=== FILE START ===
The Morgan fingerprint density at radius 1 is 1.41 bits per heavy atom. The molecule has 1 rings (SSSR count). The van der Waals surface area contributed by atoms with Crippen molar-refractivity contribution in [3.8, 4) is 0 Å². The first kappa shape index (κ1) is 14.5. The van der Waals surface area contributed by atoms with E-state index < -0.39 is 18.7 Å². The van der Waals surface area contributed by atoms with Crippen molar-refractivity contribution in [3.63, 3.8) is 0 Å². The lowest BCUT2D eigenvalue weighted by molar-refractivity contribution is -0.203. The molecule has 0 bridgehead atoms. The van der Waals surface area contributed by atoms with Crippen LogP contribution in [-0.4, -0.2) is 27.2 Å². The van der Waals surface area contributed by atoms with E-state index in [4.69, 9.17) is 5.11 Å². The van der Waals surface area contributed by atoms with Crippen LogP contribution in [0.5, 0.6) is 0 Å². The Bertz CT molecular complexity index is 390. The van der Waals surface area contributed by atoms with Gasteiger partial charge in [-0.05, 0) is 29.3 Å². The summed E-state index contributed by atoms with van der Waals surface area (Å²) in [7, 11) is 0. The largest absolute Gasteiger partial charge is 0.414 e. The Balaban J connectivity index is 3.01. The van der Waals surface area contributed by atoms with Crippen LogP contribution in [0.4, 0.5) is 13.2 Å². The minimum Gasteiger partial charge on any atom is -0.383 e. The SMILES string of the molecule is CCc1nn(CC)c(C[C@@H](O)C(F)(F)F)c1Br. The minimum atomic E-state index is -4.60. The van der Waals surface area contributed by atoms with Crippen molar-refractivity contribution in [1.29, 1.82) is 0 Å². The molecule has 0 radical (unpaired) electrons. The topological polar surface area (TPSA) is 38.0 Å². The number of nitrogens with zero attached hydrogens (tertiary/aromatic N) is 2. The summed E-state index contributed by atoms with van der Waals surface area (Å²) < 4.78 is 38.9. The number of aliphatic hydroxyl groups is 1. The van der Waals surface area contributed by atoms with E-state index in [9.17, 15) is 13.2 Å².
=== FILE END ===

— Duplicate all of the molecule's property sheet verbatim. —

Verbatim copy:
The Morgan fingerprint density at radius 1 is 1.41 bits per heavy atom. The molecule has 1 rings (SSSR count). The van der Waals surface area contributed by atoms with Crippen molar-refractivity contribution in [3.8, 4) is 0 Å². The first kappa shape index (κ1) is 14.5. The van der Waals surface area contributed by atoms with E-state index < -0.39 is 18.7 Å². The van der Waals surface area contributed by atoms with Crippen molar-refractivity contribution in [3.63, 3.8) is 0 Å². The lowest BCUT2D eigenvalue weighted by molar-refractivity contribution is -0.203. The molecule has 0 bridgehead atoms. The van der Waals surface area contributed by atoms with Crippen LogP contribution in [-0.4, -0.2) is 27.2 Å². The van der Waals surface area contributed by atoms with E-state index in [4.69, 9.17) is 5.11 Å². The van der Waals surface area contributed by atoms with Crippen LogP contribution in [0.5, 0.6) is 0 Å². The Bertz CT molecular complexity index is 390. The van der Waals surface area contributed by atoms with Gasteiger partial charge in [-0.05, 0) is 29.3 Å². The summed E-state index contributed by atoms with van der Waals surface area (Å²) in [7, 11) is 0. The largest absolute Gasteiger partial charge is 0.414 e. The Balaban J connectivity index is 3.01. The van der Waals surface area contributed by atoms with Crippen LogP contribution in [0.4, 0.5) is 13.2 Å². The minimum Gasteiger partial charge on any atom is -0.383 e. The SMILES string of the molecule is CCc1nn(CC)c(C[C@@H](O)C(F)(F)F)c1Br. The minimum atomic E-state index is -4.60. The van der Waals surface area contributed by atoms with Crippen molar-refractivity contribution in [1.29, 1.82) is 0 Å². The molecule has 0 radical (unpaired) electrons. The topological polar surface area (TPSA) is 38.0 Å². The number of nitrogens with zero attached hydrogens (tertiary/aromatic N) is 2. The summed E-state index contributed by atoms with van der Waals surface area (Å²) < 4.78 is 38.9. The number of aliphatic hydroxyl groups is 1. The van der Waals surface area contributed by atoms with E-state index in [9.17, 15) is 13.2 Å².